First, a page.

multi-channel receiver with web interface

Mike O'Dell mo at
Tue Jan 26 13:57:36 CST 2010

i believe it's the same FPGA or possibly its bigger brother.
the current single pipe in the QS-1R takes about 18% of the FPGA.
how many more will fit is an interesting question. there is
a version of the QS microcode that is running two pipes with
SDRMAX3 host software.

i think the most interesting feature of the WebSDR board is using GigE
as the pipe to the host. I don't know what chip WebSDR is using,
which I'd like to understand. I know the new commercial/military
DSP systems are using full-duplex switched GigE for the same job
and the packet formats are getting standardized quickly for easy
interoperability (for a huge change!). The advantage USB2.0 has
is that a laptop usually only has one Etherspigot and only sometimes
is it GigE. on the other hand, GigE Express Cards are now available,
so maybe that ain't an issue, really. doing USB3.0 will be quite
a bit harder.

if you haven't snooped around the microTCA world, it's the new platform
being used for "high-speed signal processing" by lots of interesting 
people, even civilians doing multi-protocol cellular base stations.
(see - they have a base station that runs CDMA + GSM in the
same white-box PCs) microTCA is essentially CompactPCI-style boards
with an extra set of connectors fully-meshing the card slots plus
another set going to a switch module (optional - the full mesh always
works). they are impedance-controlled differential traces and are
used with GigE, Infiniband, and I think PCIe.

the kit is too expensive for us, but watching the commercial
players foreshadows what we can expect to be sliding down the cost
curves pretty quickly.

the "tinkertoy" approach of the HPSDR project is notionally correct,
but circumstances have overtaken the specific design and the 
partitioning decisions are no longer good choices. but having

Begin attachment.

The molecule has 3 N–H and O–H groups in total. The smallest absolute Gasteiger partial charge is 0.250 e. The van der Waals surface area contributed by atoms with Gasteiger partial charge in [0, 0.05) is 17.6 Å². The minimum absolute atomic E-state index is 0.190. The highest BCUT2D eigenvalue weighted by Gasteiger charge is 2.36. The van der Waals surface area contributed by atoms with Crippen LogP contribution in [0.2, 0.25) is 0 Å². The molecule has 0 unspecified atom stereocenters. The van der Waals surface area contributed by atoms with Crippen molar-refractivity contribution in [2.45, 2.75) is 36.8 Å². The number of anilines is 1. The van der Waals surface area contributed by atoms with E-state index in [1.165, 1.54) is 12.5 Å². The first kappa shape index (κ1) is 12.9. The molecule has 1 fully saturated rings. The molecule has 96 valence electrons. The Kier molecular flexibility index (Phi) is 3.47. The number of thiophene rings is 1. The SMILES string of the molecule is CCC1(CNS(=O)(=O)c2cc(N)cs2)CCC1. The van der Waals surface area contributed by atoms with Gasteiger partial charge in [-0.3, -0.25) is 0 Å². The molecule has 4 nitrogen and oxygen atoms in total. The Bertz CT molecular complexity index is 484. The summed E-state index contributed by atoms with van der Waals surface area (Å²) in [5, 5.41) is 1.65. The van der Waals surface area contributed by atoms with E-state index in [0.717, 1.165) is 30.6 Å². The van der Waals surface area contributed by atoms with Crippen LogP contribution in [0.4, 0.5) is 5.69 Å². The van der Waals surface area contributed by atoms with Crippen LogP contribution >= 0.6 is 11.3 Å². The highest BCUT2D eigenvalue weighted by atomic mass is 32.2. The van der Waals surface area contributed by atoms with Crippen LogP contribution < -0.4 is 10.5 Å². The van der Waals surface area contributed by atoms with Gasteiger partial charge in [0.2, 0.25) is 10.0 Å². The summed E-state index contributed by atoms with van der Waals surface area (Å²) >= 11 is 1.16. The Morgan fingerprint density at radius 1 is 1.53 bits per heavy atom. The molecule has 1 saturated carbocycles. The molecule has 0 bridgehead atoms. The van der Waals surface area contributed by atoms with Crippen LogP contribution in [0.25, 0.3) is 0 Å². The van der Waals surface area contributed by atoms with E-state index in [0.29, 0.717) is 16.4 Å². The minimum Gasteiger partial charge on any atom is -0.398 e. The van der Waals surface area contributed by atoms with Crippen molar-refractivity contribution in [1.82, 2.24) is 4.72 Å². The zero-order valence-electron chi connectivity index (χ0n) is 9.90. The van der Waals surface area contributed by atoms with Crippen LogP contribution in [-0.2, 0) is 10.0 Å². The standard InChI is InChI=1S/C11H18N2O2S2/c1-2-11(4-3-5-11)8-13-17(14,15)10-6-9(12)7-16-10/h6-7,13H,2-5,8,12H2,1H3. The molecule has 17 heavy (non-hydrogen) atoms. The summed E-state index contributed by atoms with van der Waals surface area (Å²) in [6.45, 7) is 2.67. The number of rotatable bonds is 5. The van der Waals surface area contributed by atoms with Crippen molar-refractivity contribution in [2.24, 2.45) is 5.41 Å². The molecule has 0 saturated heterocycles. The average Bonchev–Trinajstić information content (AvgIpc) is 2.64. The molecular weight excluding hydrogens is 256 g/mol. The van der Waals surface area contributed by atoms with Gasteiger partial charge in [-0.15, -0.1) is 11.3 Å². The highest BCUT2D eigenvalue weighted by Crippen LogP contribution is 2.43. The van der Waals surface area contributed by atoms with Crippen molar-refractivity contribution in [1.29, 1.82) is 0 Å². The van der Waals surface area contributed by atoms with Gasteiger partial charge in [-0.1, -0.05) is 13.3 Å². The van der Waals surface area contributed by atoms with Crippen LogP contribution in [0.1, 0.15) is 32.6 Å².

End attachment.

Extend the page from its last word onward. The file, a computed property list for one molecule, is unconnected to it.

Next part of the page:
some tinkertoys is clearly a good idea - the interesting question
becomes what should the partitioning look like today and for the
next 5 years?  a companion board the size of the QS-1R could easily
run a Linux system with plenty of go-fast for much amusement.
maybe we need an SDR equivalent of the PC-104 form factor!
actually, there is a successor to PC-104 called SUMIT which
does the "embrace and extend" including PCIe lanes. and there
are now PCIe switch chips, too.  maybe thinking along the EPIC/PCIe
and SUMIT/PCIe avenue is an interesting notion. Hmmm - a CPU board
with a 64-bit MIPS/Broadcom part that has a decent Linux port
(the part i'm thinking of is in most of the small NAS crates and
has lots of on-the-chip I/O), etc, etc.  just musing....


On 1/26/10 1:24 PM, Tom Azlin N4ZPT wrote:
> Thanks!  Does sound very much like the QS1R where some of the discussion
> is that up to 7 or 8 receivers can run simultaneously in the gate array.
> 73, Tom n4zpt
> On 1/26/2010 6:16 AM, Mike O'Dell wrote:
>> very much like the SQ-1R but with an Ethernet interface.
>>      -mo
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If it was easy, we'd be buying it from somebody else!"

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